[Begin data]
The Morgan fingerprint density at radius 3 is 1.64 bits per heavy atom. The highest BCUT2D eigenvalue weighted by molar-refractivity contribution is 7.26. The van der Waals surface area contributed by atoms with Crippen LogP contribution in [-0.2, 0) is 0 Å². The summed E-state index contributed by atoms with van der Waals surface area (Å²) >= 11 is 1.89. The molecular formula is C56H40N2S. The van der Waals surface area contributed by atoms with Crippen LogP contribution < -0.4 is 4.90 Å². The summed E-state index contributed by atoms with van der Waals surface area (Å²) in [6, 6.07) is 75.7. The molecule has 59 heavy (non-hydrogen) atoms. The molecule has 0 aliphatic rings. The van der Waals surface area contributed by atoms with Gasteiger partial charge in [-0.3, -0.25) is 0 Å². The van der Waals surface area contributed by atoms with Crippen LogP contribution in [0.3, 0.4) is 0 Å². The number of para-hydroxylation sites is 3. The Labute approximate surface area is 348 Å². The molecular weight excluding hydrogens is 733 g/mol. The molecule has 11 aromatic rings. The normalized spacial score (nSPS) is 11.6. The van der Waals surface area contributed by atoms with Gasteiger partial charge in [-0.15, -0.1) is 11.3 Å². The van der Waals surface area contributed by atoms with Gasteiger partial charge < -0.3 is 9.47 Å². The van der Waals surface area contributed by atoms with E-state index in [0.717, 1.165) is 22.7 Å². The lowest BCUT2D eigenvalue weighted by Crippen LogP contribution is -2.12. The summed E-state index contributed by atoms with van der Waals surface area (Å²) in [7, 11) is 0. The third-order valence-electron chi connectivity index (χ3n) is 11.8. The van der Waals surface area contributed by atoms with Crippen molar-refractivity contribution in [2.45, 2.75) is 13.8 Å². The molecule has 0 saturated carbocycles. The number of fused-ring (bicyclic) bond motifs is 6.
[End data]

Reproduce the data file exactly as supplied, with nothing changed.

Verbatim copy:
The Morgan fingerprint density at radius 3 is 1.64 bits per heavy atom. The highest BCUT2D eigenvalue weighted by molar-refractivity contribution is 7.26. The van der Waals surface area contributed by atoms with Crippen LogP contribution in [-0.2, 0) is 0 Å². The summed E-state index contributed by atoms with van der Waals surface area (Å²) >= 11 is 1.89. The molecular formula is C56H40N2S. The van der Waals surface area contributed by atoms with Crippen LogP contribution < -0.4 is 4.90 Å². The summed E-state index contributed by atoms with van der Waals surface area (Å²) in [6, 6.07) is 75.7. The molecule has 59 heavy (non-hydrogen) atoms. The molecule has 0 aliphatic rings. The van der Waals surface area contributed by atoms with Gasteiger partial charge in [-0.3, -0.25) is 0 Å². The van der Waals surface area contributed by atoms with Crippen LogP contribution in [0.3, 0.4) is 0 Å². The number of para-hydroxylation sites is 3. The Labute approximate surface area is 348 Å². The molecular weight excluding hydrogens is 733 g/mol. The molecule has 11 aromatic rings. The normalized spacial score (nSPS) is 11.6. The van der Waals surface area contributed by atoms with Gasteiger partial charge in [-0.15, -0.1) is 11.3 Å². The van der Waals surface area contributed by atoms with Gasteiger partial charge < -0.3 is 9.47 Å². The van der Waals surface area contributed by atoms with E-state index in [0.717, 1.165) is 22.7 Å². The lowest BCUT2D eigenvalue weighted by Crippen LogP contribution is -2.12. The summed E-state index contributed by atoms with van der Waals surface area (Å²) in [7, 11) is 0. The third-order valence-electron chi connectivity index (χ3n) is 11.8. The van der Waals surface area contributed by atoms with Crippen molar-refractivity contribution in [2.45, 2.75) is 13.8 Å². The molecule has 0 saturated carbocycles. The number of fused-ring (bicyclic) bond motifs is 6.